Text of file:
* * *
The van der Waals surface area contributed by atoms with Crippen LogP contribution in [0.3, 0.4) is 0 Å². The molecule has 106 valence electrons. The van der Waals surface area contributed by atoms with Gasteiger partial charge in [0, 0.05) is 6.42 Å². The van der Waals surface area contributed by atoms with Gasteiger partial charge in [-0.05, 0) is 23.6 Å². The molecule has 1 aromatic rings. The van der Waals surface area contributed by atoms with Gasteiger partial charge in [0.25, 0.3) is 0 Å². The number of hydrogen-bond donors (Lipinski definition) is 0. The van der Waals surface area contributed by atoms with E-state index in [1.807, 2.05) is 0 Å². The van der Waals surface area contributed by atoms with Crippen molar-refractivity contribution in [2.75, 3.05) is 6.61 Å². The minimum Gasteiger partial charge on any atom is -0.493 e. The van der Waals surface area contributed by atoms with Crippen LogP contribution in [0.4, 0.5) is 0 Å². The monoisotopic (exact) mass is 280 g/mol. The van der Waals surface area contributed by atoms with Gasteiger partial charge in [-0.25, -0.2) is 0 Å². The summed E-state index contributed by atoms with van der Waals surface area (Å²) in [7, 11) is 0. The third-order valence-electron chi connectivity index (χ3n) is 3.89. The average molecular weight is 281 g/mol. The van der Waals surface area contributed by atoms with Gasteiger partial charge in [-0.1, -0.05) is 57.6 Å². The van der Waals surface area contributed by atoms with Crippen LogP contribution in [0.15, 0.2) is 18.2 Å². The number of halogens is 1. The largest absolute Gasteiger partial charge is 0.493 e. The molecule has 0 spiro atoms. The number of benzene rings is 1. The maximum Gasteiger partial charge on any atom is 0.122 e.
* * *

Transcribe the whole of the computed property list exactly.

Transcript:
The van der Waals surface area contributed by atoms with Crippen LogP contribution in [0.3, 0.4) is 0 Å². The molecule has 106 valence electrons. The van der Waals surface area contributed by atoms with Gasteiger partial charge in [0, 0.05) is 6.42 Å². The van der Waals surface area contributed by atoms with Gasteiger partial charge in [-0.05, 0) is 23.6 Å². The molecule has 1 aromatic rings. The van der Waals surface area contributed by atoms with Gasteiger partial charge in [0.25, 0.3) is 0 Å². The number of hydrogen-bond donors (Lipinski definition) is 0. The van der Waals surface area contributed by atoms with E-state index in [1.807, 2.05) is 0 Å². The van der Waals surface area contributed by atoms with Crippen molar-refractivity contribution in [2.75, 3.05) is 6.61 Å². The minimum Gasteiger partial charge on any atom is -0.493 e. The van der Waals surface area contributed by atoms with Crippen LogP contribution in [0.4, 0.5) is 0 Å². The monoisotopic (exact) mass is 280 g/mol. The van der Waals surface area contributed by atoms with Gasteiger partial charge in [-0.25, -0.2) is 0 Å². The summed E-state index contributed by atoms with van der Waals surface area (Å²) in [7, 11) is 0. The third-order valence-electron chi connectivity index (χ3n) is 3.89. The average molecular weight is 281 g/mol. The van der Waals surface area contributed by atoms with Gasteiger partial charge in [-0.1, -0.05) is 57.6 Å². The van der Waals surface area contributed by atoms with Crippen LogP contribution in [0.15, 0.2) is 18.2 Å². The number of halogens is 1. The largest absolute Gasteiger partial charge is 0.493 e. The molecule has 0 spiro atoms. The number of benzene rings is 1. The maximum Gasteiger partial charge on any atom is 0.122 e.